SKIP DISTANCE AND ZONE
Recall from your previous study that a transmitted radio wave separates into two parts, the sky wave and the ground wave. With those two components in mind, we will now briefly discuss skip distance and skip zone.
Look at the relationship between the sky wave skip distance, skip zone, and ground wave coverage shown in figure 1-8. The skip distance is the distance from the transmitter to the point where the sky wave first returns to the earth. The skip distance depends on the wave's frequency and angle of incidence, and the degree of ionization.
Figure 1-8.—Relationship between skip zone, skip distance, and ground wave.
The skip zone is a zone of silence between the point where the ground wave is too weak for reception and the point where the sky wave is first returned to earth. The outer limit of the skip zone varies considerably, depending on the operating frequency, the time of day, the season of the year, sunspot activity, and the direction of transmission.
At very-low, low, and medium frequencies, a skip zone is never present. However, in the high-frequency spectrum, a skip zone is m present. As the operating frequency is increased, the skip zone widens to a point where the outer limit of the skip zone might be several thousand miles away. At frequencies above a certain maximum, the outer limit of the skip zone disappears completely, and no F-layer propagation is possible.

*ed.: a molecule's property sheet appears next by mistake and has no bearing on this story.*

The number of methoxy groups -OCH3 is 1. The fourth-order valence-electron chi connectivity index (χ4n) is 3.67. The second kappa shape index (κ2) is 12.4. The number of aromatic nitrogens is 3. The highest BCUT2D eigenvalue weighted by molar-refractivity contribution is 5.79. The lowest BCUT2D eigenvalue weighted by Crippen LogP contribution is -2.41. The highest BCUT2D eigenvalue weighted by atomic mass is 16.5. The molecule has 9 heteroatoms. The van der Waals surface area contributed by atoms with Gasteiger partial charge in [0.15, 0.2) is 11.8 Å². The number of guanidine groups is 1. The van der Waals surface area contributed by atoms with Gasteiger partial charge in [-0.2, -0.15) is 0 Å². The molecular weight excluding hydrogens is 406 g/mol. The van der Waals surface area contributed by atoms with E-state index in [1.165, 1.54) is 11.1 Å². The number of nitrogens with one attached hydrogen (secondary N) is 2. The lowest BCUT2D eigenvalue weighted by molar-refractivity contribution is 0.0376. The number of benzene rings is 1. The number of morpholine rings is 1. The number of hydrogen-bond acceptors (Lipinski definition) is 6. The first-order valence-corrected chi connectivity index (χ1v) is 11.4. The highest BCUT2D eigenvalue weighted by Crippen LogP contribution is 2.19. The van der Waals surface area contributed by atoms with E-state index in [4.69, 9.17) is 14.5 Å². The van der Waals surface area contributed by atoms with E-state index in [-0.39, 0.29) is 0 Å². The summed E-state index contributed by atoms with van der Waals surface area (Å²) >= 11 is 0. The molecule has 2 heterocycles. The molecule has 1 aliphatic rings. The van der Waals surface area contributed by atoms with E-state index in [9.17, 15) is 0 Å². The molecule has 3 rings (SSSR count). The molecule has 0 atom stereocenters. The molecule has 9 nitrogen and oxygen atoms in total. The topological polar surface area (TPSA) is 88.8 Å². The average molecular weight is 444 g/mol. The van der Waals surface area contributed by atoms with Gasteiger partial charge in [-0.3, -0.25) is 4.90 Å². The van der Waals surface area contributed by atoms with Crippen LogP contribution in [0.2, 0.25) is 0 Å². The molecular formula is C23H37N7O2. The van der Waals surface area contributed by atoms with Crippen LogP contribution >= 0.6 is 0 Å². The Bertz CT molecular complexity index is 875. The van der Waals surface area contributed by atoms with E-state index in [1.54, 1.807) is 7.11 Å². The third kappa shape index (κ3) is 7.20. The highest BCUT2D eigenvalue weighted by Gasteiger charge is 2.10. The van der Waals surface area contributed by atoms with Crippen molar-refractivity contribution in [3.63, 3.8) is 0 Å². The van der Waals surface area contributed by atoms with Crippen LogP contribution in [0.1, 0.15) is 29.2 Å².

Occasionally, the ﬁrst sky wave will return to earth within the range of the ground wave. In this case, severe fading can result from the phase difference between the two waves (the sky wave has a longer path to follow).
Reflection occurs when radio waves are "bounced" from a flat surface. There are basically two types of reflection that occur in the atmosphere: earth reflection and ionospheric reflection. Figure 1-9 shows two
Figure 1-9.—Phase shift of reflected radio waves.